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  #31  
Old 12-10-2005, 12:07 PM
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Pile Buck Pile Buck is offline
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Quote:
Originally Posted by gagiii
My contractor was going to pour another slab today, remove the forms tommorrow, move to my job
Wed., and form my shop on thursday and Friday so he could pour next Monday. Well it's 29 here this morning and isn't suppose to get out of the 40's most of the week and here they won't pour unless it's 40 degrees and rising.

Guess well just wait and see
FYI, in the future if this happens to you, you can pay your concrete supplier to use hot water instead of plain old tap water, there are certain chemicals that can be added also. Have enough visqueen on site to tent your pour, and rent those huge kerosene salamander heaters. Keep the temperature above 40° for the first 24-hours, and your good to go. Generally any state agency will accept this here. But depending on the structural value the more they tighten up.
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  #32  
Old 12-10-2005, 12:20 PM
gagiii
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pilebuck,
'precciate the info on the temperature, but I may get lucky. The plan now is to pour 12/15/05 and the weather is suppose to be in the mid to upper 60's for several days and sunny.

Well at least that's the long range forecast. My granddaddy always said that some day they were going to cut a window in the weather station so they could look outside and see what's going on!
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  #33  
Old 12-10-2005, 12:29 PM
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Pile Buck Pile Buck is offline
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LOL, I’ve always said, “ Sell those satellites, and buy a window”
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  #34  
Old 12-10-2005, 12:49 PM
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DDA52 DDA52 is offline
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Quote:
Originally Posted by Pile Buck
FYI, in the future if this happens to you, you can pay your concrete supplier to use hot water instead of plain old tap water, there are certain chemicals that can be added also. Have enough visqueen on site to tent your pour, and rent those huge kerosene salamander heaters. Keep the temperature above 40° for the first 24-hours, and your good to go. Generally any state agency will accept this here. But depending on the structural value the more they tighten up.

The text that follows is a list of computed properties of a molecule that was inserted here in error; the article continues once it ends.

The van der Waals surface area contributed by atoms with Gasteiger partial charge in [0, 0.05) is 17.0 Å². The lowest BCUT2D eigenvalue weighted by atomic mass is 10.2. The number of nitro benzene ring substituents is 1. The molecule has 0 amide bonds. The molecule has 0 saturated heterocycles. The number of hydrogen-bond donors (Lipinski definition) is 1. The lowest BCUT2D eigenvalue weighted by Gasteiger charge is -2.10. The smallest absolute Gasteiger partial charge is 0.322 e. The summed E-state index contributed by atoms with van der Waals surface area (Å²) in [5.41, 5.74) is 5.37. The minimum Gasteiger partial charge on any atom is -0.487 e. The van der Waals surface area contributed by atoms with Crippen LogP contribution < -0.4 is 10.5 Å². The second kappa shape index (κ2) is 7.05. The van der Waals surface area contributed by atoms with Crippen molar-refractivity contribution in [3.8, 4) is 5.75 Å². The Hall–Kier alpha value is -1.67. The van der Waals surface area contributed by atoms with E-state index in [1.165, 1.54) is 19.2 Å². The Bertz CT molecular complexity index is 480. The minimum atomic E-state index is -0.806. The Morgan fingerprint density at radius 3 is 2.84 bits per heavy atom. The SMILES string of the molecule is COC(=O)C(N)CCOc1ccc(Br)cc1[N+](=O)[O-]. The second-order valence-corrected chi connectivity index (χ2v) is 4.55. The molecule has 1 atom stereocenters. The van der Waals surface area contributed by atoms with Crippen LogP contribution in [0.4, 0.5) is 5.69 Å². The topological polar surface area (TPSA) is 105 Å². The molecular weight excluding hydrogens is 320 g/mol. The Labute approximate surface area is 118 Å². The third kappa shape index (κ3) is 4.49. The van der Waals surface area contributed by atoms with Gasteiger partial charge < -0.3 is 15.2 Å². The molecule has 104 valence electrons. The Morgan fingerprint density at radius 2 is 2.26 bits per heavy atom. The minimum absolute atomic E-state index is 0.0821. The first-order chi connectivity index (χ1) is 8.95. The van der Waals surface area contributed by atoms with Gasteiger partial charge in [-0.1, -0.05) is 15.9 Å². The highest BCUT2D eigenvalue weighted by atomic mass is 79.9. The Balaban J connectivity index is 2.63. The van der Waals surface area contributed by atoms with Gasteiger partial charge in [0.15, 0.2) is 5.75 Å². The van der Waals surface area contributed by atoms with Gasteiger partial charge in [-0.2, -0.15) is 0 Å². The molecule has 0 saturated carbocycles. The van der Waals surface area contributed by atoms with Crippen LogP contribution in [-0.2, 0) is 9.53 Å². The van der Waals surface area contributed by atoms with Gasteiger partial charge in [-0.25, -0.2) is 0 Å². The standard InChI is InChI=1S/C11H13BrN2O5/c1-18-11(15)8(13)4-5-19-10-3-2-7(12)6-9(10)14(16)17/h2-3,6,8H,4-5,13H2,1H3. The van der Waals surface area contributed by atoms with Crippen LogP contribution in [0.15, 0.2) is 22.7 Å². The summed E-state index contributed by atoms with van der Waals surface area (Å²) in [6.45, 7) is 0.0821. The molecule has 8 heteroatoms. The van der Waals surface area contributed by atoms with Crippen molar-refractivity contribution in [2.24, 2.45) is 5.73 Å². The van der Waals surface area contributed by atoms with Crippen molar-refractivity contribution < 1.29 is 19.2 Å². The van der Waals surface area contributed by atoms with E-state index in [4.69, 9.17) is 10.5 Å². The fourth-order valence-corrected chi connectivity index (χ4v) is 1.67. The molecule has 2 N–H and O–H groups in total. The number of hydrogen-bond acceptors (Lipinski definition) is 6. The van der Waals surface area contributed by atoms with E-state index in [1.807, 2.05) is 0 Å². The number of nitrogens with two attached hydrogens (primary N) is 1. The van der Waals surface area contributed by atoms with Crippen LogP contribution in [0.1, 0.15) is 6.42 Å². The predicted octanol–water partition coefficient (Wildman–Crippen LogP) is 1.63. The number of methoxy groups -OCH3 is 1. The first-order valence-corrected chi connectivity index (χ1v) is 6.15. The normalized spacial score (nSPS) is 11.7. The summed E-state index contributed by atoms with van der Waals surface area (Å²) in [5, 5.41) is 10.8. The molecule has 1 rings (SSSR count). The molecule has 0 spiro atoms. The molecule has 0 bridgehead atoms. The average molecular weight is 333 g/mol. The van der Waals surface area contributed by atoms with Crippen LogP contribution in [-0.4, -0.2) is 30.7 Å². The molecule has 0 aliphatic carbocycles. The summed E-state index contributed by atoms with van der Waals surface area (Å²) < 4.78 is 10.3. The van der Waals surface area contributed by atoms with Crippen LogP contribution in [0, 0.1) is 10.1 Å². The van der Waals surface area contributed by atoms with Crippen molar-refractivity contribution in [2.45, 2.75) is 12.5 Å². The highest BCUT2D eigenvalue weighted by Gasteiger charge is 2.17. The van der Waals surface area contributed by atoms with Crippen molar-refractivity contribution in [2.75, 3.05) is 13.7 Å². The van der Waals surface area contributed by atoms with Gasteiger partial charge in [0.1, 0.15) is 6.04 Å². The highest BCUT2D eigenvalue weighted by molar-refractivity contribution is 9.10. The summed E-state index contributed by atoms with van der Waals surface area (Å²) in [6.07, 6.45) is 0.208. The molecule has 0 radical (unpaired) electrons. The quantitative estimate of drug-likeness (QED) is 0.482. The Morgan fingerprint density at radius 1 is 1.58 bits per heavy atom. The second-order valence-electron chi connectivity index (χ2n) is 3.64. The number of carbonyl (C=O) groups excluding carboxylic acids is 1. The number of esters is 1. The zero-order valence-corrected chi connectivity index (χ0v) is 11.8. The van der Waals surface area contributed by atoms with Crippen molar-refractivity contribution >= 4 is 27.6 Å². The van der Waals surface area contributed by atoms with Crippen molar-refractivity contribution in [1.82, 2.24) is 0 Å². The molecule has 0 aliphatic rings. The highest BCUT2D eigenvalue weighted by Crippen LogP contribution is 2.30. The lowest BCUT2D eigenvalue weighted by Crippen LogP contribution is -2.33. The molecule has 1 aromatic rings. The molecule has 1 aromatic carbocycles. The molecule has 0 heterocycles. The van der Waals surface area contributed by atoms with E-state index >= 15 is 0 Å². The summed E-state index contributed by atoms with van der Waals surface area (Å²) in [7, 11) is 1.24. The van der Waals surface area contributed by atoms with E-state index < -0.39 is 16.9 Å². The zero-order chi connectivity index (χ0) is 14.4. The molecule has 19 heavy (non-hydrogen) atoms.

PB, most concrete suppliers down in the south, where it is warm , are not set up for hot water. When it is too cold, you just wait. Just as well, too. I hate sitting on slabs watching them not set up. It is one of the most miserable thing I have to do sometimes. So far, my record is 28 hrs, start to finish on a 13,000 foot slab. We never left, sadly. Had one go three days in Va. ..bad mix and cold to boot. We went home on that one. Had two guys stand watch with everyone's beeper #'s. It finally went on the evening of the third day.
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  #35  
Old 12-12-2005, 12:33 PM
gagiii
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Default The Beginning

Here's a few pics from the morning of 12/12/05.

I'll have more as work progresses.

The fire wood came from a big hickory that was leaning toward the shop. Even if it wasn't going to fall on my new shop, the " hicker" huts falling would run you nuts inside of a tin building.
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  #36  
Old 12-12-2005, 02:34 PM
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Flat ground...gotta love it. If my area was that flat...I'd already have a slab. Wanna trade?
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  #37  
Old 12-13-2005, 09:48 AM
gagiii
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Unhappy Well We Hit A Minor Stump

70% chance of rain tomorrow so my contractor won't dig the footings until Thursday. Plus the worse thing is that his father died late yesterday and I may have to be a paul bearer.

Some things are just unavoidable and unexpected.
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  #38  
Old 12-20-2005, 08:13 AM
gagiii
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Default slight progress

Well they finished the forms yesterday (12/19/05). Planning to pour tomorrow (12/21/25).Here's a few more pics of the work done last week.
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  #39  
Old 12-20-2005, 08:36 AM
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Looks like it is moving ahead nicely. Sure wish it was t-shirt weather up here. I envy that. Oh well, I guess I could always move, but probly never will. just plain crazy I guess. (current temp 15 Deg.)
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  #40  
Old 12-20-2005, 09:03 AM
gagiii
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Default modifications

Here is the mods I had to make to the posts so that the top would be flat for my plate.
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